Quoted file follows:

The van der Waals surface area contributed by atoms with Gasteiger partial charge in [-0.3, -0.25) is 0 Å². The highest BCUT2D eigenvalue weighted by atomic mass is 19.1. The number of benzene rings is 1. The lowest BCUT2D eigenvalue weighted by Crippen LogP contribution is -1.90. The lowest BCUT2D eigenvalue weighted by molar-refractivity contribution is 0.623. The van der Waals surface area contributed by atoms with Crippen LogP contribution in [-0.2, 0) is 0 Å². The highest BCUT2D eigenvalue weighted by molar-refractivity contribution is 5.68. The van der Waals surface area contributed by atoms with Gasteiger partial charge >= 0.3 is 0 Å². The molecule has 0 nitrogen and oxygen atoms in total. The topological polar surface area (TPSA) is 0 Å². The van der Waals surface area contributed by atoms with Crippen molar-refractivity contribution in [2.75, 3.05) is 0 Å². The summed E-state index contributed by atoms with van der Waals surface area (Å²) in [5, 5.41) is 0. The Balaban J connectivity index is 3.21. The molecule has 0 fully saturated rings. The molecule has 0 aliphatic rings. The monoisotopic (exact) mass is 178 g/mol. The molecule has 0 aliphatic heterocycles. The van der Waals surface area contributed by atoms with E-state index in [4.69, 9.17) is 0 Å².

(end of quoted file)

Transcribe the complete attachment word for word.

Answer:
The van der Waals surface area contributed by atoms with Gasteiger partial charge in [-0.3, -0.25) is 0 Å². The highest BCUT2D eigenvalue weighted by atomic mass is 19.1. The number of benzene rings is 1. The lowest BCUT2D eigenvalue weighted by Crippen LogP contribution is -1.90. The lowest BCUT2D eigenvalue weighted by molar-refractivity contribution is 0.623. The van der Waals surface area contributed by atoms with Crippen LogP contribution in [-0.2, 0) is 0 Å². The highest BCUT2D eigenvalue weighted by molar-refractivity contribution is 5.68. The van der Waals surface area contributed by atoms with Gasteiger partial charge >= 0.3 is 0 Å². The molecule has 0 nitrogen and oxygen atoms in total. The topological polar surface area (TPSA) is 0 Å². The van der Waals surface area contributed by atoms with Crippen molar-refractivity contribution in [2.75, 3.05) is 0 Å². The summed E-state index contributed by atoms with van der Waals surface area (Å²) in [5, 5.41) is 0. The Balaban J connectivity index is 3.21. The molecule has 0 fully saturated rings. The molecule has 0 aliphatic rings. The monoisotopic (exact) mass is 178 g/mol. The molecule has 0 aliphatic heterocycles. The van der Waals surface area contributed by atoms with E-state index in [4.69, 9.17) is 0 Å².